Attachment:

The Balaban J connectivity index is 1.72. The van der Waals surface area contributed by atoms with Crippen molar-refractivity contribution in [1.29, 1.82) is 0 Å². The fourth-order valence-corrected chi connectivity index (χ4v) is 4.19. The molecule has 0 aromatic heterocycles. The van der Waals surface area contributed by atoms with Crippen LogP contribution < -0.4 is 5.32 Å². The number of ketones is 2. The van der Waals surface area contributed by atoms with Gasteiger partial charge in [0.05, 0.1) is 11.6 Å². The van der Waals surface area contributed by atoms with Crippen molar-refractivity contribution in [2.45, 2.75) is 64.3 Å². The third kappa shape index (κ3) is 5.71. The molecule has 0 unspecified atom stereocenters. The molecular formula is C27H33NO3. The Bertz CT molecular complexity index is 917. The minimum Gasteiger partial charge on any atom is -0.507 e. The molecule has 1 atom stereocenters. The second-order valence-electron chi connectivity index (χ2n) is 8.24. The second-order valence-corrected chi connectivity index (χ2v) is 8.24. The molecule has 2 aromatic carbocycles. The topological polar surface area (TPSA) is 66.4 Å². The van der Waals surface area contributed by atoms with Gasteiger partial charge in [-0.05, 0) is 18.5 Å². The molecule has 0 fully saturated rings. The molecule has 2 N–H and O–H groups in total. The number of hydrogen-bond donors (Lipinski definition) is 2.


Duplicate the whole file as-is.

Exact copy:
The Balaban J connectivity index is 1.72. The van der Waals surface area contributed by atoms with Crippen molar-refractivity contribution in [1.29, 1.82) is 0 Å². The fourth-order valence-corrected chi connectivity index (χ4v) is 4.19. The molecule has 0 aromatic heterocycles. The van der Waals surface area contributed by atoms with Crippen LogP contribution < -0.4 is 5.32 Å². The number of ketones is 2. The van der Waals surface area contributed by atoms with Gasteiger partial charge in [0.05, 0.1) is 11.6 Å². The van der Waals surface area contributed by atoms with Crippen molar-refractivity contribution in [2.45, 2.75) is 64.3 Å². The third kappa shape index (κ3) is 5.71. The molecule has 0 unspecified atom stereocenters. The molecular formula is C27H33NO3. The Bertz CT molecular complexity index is 917. The minimum Gasteiger partial charge on any atom is -0.507 e. The molecule has 1 atom stereocenters. The second-order valence-electron chi connectivity index (χ2n) is 8.24. The second-order valence-corrected chi connectivity index (χ2v) is 8.24. The molecule has 2 aromatic carbocycles. The topological polar surface area (TPSA) is 66.4 Å². The van der Waals surface area contributed by atoms with Gasteiger partial charge in [-0.05, 0) is 18.5 Å². The molecule has 0 fully saturated rings. The molecule has 2 N–H and O–H groups in total. The number of hydrogen-bond donors (Lipinski definition) is 2.